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Why The BCS Is The Holy Roman Empire Of Sport

The Bowl Championship Series climaxes Tuesday, with a game in New Orleans between Louisiana State and Alabama. But should the winner really be called the national champion? Just think how other sports would look if they were run by the BCS.
NPR

Imprisoned In A Mysterious Mistaken Identity

Author Alex Gilvarry recommends Max Frisch's I'm Not Stiller, a novel that intertwines a classic tale of mistaken identity with high comedy and postwar seriousness.
NPR

What's In Store: 3 Tales Of A Terrifying Future

As society makes astonishing technological advances, some think our future looks brighter than ever. But author Drew Magary isn't getting his hopes up. He has three books that set the bar pretty low for what the next generations will experience.
NPR

In Michel Martin's House: Spirit Of Revolt

In her weekly commentary, host Michel Martin shares that to her chagrin, her stepdaughters proposed to skip the china and use plastic plates for their holiday feast. The episode made Martin empathize with the deficit-cutters in Congress, and consider how tough it is to change the status quo until good-willed people choose to do so.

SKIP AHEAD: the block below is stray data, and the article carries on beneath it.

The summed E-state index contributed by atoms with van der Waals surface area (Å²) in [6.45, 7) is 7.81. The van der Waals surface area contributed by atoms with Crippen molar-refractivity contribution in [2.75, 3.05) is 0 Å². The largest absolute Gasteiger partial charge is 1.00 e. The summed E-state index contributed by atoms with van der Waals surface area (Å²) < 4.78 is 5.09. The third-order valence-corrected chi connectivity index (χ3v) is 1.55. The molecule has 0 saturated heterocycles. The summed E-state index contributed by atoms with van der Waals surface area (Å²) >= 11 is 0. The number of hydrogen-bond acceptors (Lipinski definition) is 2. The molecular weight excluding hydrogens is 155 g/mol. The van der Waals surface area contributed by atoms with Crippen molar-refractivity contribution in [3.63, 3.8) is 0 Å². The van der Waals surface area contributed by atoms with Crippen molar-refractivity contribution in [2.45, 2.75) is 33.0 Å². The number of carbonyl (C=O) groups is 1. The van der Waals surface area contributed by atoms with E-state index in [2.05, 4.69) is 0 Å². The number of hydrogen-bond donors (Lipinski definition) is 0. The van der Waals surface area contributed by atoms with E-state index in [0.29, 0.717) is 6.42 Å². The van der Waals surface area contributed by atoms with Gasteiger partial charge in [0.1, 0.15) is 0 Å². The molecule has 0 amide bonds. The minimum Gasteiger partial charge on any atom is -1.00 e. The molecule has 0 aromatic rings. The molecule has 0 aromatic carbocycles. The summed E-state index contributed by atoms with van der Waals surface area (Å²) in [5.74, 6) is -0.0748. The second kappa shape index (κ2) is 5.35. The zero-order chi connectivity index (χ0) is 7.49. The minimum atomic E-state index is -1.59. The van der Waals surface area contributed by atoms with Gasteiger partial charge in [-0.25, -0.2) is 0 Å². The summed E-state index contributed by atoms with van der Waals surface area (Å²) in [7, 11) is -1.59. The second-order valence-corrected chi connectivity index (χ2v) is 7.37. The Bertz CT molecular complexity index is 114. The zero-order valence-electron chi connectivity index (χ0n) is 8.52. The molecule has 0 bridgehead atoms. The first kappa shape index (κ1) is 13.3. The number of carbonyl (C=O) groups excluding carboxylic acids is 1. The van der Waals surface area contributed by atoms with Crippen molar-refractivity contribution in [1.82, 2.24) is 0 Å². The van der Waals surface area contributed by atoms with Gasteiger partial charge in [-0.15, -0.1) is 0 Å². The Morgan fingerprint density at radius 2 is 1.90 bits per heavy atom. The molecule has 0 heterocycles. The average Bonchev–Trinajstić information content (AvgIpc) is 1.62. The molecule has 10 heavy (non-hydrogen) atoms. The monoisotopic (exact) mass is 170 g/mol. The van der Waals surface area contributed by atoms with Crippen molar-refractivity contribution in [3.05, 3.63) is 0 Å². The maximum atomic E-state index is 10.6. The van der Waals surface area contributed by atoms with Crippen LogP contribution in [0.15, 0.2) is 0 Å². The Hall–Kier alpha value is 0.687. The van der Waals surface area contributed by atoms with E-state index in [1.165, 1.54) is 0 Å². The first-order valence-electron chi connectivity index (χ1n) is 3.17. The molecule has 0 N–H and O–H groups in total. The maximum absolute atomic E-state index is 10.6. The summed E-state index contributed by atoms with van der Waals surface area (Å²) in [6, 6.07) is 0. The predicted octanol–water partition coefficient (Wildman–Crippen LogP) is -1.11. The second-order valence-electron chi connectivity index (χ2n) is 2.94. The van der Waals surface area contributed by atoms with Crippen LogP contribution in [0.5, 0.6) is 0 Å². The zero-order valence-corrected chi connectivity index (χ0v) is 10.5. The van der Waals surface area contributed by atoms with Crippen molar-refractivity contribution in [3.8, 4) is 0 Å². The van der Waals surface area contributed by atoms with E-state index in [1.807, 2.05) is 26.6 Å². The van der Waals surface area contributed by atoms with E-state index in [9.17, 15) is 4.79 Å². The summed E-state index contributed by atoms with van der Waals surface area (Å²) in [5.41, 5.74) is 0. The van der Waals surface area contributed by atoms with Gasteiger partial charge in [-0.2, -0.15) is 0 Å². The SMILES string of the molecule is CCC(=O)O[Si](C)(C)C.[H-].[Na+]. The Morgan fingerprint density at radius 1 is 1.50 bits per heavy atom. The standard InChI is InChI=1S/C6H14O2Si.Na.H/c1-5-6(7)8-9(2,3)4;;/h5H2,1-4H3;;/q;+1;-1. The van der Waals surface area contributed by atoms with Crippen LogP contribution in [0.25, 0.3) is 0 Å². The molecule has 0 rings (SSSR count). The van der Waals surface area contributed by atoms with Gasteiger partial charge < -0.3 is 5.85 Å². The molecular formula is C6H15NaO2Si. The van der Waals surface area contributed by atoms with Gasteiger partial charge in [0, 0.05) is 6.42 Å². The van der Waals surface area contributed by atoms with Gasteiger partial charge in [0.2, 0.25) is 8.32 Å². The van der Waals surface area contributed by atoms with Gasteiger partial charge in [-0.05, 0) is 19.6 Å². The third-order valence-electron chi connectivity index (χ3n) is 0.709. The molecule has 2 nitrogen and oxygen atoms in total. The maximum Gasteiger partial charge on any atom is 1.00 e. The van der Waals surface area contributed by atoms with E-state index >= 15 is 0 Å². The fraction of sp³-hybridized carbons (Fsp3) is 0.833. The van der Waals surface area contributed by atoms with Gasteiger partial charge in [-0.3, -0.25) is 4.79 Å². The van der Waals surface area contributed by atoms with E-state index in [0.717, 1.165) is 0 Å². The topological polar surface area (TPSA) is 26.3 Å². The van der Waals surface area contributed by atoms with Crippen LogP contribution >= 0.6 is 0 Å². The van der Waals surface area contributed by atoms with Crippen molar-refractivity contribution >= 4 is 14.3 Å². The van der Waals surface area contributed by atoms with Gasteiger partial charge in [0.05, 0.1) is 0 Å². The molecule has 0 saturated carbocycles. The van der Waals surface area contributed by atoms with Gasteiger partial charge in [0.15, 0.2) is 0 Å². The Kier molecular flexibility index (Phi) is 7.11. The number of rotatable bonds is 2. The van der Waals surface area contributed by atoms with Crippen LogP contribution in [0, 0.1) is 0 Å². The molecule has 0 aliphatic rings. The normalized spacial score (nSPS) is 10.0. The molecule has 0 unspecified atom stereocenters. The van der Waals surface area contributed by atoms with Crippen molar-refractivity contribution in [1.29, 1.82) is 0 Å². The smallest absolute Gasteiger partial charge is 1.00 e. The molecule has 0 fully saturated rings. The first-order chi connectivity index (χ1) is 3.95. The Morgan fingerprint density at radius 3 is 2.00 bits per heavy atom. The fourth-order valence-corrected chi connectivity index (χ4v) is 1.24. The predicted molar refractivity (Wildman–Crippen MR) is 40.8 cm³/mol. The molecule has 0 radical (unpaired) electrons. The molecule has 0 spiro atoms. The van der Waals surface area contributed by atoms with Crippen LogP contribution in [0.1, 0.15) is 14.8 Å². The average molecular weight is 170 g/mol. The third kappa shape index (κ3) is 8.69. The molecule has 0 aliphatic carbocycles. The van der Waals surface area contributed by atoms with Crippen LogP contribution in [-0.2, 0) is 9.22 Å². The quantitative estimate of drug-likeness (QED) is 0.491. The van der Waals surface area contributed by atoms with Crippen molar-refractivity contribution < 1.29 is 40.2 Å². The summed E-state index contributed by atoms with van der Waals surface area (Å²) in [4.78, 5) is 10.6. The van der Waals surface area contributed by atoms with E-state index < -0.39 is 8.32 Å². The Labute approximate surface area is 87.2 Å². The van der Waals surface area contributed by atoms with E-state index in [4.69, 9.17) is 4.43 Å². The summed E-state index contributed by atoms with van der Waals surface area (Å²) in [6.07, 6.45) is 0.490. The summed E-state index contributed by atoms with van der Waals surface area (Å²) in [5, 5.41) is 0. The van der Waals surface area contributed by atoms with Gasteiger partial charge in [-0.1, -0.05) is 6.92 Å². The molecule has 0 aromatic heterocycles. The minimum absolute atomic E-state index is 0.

NPR

Artisanal And Authentic, The Flavors Of The New Year

The word on the 2012 food scene is the opposite of processed, mass produced and factory farmed. Weekend Edition food commentator Bonny Wolf sifts through the tea leaves for clues to what you'll be eating in the year ahead.
NPR

The Simple Joys Of An Old-Fashioned Datebook

Is there really anything else that matters quite as much, as the unblemished promise of a blank page of your own life — the particulars of which are written for and by you?
NPR

Week In Politics: Iowa Caucuses; Year-End Overview

Robert Siegel speaks with our regular political commentators, E.J. Dionne, of the Washington Post and Brookings Institution, and David Brooks, of the New York Times.
NPR

Bridesmaids No More: TV's Women Get All The Laughs

Just a few years ago, some critics predicted reality TV shows would kill the sitcom altogether. Instead, the rise of the Funny Female proves network television's future likely comes with a smile — and a pair of snappy high heels.

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